I just read an article about a new phenomenon popping up called Adulting School. You know, a place where young adults go to learn the things that adults supposedly know: how to fold fitted sheets, change the oil in your car, create (and stick to) a budget, etc.
I’m fascinated by this concept. Okay, so maybe you already know how to fold fitted sheets. (Mine tend to look like grumpy turtles, and I just shove them onto the shelf anyway.) But what caught my eye most was the unspoken need this is filling. The need for community and help . . . with a dose of grace.
See, it’s natural to feel alone sometimes. As if you must be the last person alive who doesn’t know such and such or like the only one who’s inadequate and embarrassed because . (fill in your own blank)
When You Don’t Feel Like Adulting
This past week the fear monsters came knocking at my door. Loudly. They tend to do that when I’m embarking on a new venture – like the first-ever grace conference for women (which is in its wee planning stages) or the tiny whispers of a sparkly new community idea that tickle the edges of my heart recently.
Surely the rest of the business and ministry world knows something I don’t. They seem to have it all together! I must be the only one who ever feels unsure.
And truthfully, the fear voice is always loudest when I’m stepping out in faith.
Who do you think you are?
How can you do this all by yourself?
Who’s going to want to listen to you anyway?
Why are you taking on so much?
What if it doesn’t work?
Maybe you’re familiar with this voice too. Perhaps he’s rapped at your door as you’ve fanned the tiny spark in your heart: that passion that burns within you and refuses to be ignored, that secret thing you long to say or do or write or start or champion.
But the fear voice crescendos in his attempt to steal your confidence, and he cackles as he shackles you in timidity. And it’s easy to believe you’re the only one. I mean, just look around at the women who surround you at church, in book club, and on social media. They seem to have it all together, are knee-deep living their dreams already, and never struggle with a second of insecurity or self doubt.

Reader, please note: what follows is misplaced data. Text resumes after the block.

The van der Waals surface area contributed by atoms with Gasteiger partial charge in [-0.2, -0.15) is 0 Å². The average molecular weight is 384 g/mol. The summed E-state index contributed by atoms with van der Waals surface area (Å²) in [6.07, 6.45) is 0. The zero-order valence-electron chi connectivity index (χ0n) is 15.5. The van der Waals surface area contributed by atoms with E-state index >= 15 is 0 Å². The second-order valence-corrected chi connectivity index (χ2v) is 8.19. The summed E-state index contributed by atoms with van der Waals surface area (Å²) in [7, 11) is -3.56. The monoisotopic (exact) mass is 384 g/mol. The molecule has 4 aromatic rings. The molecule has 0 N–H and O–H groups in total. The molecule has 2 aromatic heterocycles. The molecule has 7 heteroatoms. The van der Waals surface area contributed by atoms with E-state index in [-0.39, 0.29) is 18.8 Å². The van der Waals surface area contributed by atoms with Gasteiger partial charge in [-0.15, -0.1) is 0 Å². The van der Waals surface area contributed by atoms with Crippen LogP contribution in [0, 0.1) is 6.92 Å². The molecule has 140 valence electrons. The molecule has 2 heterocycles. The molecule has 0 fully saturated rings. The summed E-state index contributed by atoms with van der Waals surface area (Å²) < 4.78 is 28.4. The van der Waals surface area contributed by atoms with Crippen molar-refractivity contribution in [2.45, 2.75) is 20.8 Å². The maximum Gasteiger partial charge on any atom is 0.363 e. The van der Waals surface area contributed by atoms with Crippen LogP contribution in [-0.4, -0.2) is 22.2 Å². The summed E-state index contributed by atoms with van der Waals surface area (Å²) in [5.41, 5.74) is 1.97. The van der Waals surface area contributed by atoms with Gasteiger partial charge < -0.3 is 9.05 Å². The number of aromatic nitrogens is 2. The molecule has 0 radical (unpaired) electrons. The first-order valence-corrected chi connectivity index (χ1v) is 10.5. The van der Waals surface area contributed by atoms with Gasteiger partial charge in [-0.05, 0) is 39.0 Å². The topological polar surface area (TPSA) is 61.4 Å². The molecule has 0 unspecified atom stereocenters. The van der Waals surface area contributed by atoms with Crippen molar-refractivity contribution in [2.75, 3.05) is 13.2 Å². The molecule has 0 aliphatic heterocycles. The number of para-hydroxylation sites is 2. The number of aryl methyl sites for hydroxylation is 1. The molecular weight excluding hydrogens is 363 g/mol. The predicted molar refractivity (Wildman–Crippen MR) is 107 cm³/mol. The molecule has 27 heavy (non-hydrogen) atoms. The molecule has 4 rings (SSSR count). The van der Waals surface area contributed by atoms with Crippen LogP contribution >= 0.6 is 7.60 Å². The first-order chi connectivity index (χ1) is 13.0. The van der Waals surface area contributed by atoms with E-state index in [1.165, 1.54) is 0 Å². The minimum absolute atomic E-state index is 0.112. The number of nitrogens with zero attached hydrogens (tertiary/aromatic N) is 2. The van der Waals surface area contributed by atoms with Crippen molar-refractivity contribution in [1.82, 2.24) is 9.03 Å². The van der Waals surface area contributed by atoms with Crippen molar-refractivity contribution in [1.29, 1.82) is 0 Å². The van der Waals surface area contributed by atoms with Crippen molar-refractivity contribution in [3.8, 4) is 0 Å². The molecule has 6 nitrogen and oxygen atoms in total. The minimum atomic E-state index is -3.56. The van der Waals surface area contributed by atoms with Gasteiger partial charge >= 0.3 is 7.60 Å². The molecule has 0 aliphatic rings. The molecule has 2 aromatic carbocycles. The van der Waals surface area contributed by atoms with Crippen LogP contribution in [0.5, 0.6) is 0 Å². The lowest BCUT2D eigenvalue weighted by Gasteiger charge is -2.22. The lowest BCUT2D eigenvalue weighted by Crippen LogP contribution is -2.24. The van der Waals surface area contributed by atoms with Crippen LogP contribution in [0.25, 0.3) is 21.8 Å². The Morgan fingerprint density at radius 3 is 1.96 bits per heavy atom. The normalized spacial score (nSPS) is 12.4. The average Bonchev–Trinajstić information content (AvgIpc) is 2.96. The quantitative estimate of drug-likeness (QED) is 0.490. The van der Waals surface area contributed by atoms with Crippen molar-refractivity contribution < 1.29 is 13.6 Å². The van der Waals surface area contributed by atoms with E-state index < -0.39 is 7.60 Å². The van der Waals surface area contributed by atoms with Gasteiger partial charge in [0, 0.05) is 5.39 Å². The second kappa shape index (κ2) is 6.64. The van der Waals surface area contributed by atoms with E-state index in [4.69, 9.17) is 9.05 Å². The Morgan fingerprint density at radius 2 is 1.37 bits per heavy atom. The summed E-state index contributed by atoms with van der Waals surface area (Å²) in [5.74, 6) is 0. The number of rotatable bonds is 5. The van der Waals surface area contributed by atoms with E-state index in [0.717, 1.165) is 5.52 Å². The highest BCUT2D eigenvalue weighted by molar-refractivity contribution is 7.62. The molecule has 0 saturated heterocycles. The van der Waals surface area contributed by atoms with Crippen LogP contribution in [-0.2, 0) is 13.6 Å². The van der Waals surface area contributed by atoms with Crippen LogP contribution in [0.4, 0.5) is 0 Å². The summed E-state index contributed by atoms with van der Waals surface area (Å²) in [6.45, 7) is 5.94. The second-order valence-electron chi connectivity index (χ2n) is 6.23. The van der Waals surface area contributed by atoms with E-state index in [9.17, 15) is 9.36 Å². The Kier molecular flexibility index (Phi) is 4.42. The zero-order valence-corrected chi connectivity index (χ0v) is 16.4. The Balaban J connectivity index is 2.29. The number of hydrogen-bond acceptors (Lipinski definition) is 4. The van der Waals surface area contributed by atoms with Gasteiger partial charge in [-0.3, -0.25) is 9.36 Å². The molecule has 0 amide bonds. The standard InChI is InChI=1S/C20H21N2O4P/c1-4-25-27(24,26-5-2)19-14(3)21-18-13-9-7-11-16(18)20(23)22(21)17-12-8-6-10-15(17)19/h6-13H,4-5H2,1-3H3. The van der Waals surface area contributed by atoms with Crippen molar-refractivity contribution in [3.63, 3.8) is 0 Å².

Lemme tell you . . . this thought that we are alone in our struggles?
It’s a BIG. FAT. LIE.
One Way to Silence the Fear Voice
You know what I did when the fear voice wouldn’t quit? I ratted him out. I spoke the insecurities and squishy lies out loud to my husband and my best girlfriend. And I let these, my dearest friends, walk beside me and tell me why those voices are false. I listened to, “I know what you mean. I’ve felt that way too!” and heard them remind me of truth:
You are never alone. You are called by God. You are equipped for this time and this exact purpose. And you have all the grace and strength you need for today.
That’s one reason the Adulting School resonates with me so much. In talking to young adults, Rachel, the co-founder concluded:
“You know, when you see 10 people feeling like they’re the only one, and they’re all struggling with the same thing, you think, let’s get these people together so they can learn this stuff and not feel so isolated and ashamed.”*
Together. It’s what we crave and what we need.
So we don’t feel alone. And so we can speak our fears out loud. Because once a fear sees the light of day and stands next to “Me too!” for a little while, it loosens its strangle hold over your life. Safe places are born. And grace wins one more time.
My Prayer for You Today
So wherever you are in your “adulting” today, I pray you find someone to walk beside you. Someone who will hold a grace space for you and offer a heartfelt “Me too!” Someone who can remind you of truth and help loosen the tentacles that threaten to suffocate your heart dream.
Because in grace we are stronger together than apart.
*If the whole idea of adulting like a boss piques your interest too, you can read more about the Adulting School here.